The V-6 engine is essentially two 3-cylinders joined together.
The 2.9-liter V-6 produces 505 horsepower and 443 pound-feet of torque. It has a 90-degree V and delivers torque like an old-school turbocharged engine, with boost building until 4,000 rpm before it blasts you into the sunset. The sound is beyond interesting, and like nothing else on the road. Why? Because this V-6 is essentially two 3-cylinder engines put together much like Bentley's W-12, which is two Volkswagen VR6 engines stitched together. What's more, this Alfa V-6 doesn't have a balance shaft like most other V-6 engines, this too contributes to that wondrous sound emitting from the quad exhaust pipes.
It takes a minimum of two clicks to change to your favorite radio station.
If you're in the infotainment system's main menu, it takes a minimum of scrolling and then at least three clicks of the controller to select a radio preset. Happen to have the infotainment screen on the radio view? It'll still requires a minimum of two clicks to select a new preset. The buttons on the steering wheel don't change between your presets; instead they change to the next station. If you change radio stations every few songs, this can become quite annoying.
Race Mode is awesome.
Most cars don't encourage you to drive with the transmission in manual mode, but the Giulia Quadrifoglio does when put it into Race mode. It claims this will provide you with the best experience. Race mode also automatically turns off all the safety systems (within reason--you aren't about to lose anti-lock brakes), so you can slide the Giulia sideways. This is also the only way to run the exhaust system with the electronic baffles open at all times for that extra special noise. We wish you could automatically open those without fully disengaging the safety systems.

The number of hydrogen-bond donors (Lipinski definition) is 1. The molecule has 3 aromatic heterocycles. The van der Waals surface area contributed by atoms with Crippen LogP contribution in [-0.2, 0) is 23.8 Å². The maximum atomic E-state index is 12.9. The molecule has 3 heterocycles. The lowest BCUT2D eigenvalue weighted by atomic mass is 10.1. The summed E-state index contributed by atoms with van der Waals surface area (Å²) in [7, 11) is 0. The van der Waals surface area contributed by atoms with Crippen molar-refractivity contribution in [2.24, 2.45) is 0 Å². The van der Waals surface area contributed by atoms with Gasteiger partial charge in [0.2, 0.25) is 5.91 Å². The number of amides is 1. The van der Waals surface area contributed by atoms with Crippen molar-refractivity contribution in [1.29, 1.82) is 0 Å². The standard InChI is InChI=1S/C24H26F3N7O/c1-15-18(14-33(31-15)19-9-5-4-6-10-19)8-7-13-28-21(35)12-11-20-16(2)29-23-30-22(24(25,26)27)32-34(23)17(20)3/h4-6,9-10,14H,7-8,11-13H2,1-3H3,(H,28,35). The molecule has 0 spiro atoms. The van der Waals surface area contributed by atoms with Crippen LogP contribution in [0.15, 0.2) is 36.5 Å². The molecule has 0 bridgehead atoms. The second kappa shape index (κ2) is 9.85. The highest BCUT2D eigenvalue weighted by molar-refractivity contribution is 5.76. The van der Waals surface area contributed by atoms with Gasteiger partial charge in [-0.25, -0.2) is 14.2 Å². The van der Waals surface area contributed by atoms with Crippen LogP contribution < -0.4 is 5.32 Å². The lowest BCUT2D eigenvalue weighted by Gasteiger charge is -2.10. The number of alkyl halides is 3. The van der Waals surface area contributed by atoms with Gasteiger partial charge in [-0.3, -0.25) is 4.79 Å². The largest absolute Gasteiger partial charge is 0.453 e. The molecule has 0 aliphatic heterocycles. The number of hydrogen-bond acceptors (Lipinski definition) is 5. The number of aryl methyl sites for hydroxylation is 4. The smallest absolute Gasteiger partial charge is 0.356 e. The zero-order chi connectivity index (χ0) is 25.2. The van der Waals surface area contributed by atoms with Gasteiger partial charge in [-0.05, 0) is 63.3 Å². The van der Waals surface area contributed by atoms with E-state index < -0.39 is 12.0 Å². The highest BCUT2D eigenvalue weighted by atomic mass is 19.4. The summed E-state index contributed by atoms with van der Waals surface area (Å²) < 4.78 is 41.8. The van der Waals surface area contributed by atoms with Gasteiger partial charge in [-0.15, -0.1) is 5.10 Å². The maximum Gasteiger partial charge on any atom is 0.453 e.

The rear seat isn't bad.
This isn't a large car, and that means the rear seat isn't exactly huge. That said, at 5-foot 10-inches, I fit just fine behind myself with plenty of room for my knees, legs, and head. The real issue is getting in and out. The rear door opening is rather small, making ingress and egress rather difficult.
Steering is razor sharp.
Few cars have steering that is this brilliant in today's marketplace. With a lightning quick 11.8:1 ratio, the smallest of inputs make large changes. Taking a clover leaf on the highway? You'll barely need to turn the steering wheel a quarter turn.
Bonus: You're going to want one.
I wouldn't recommend driving a Giulia Quadrifoglio unless you plan on buying one. Why? You'll want one, badly. It has feel to go with its performance. We wish the Germans were still building their sport sedans like that. Sure, there's the question as to how reliable it'll be, but that's almost part of the charm, right?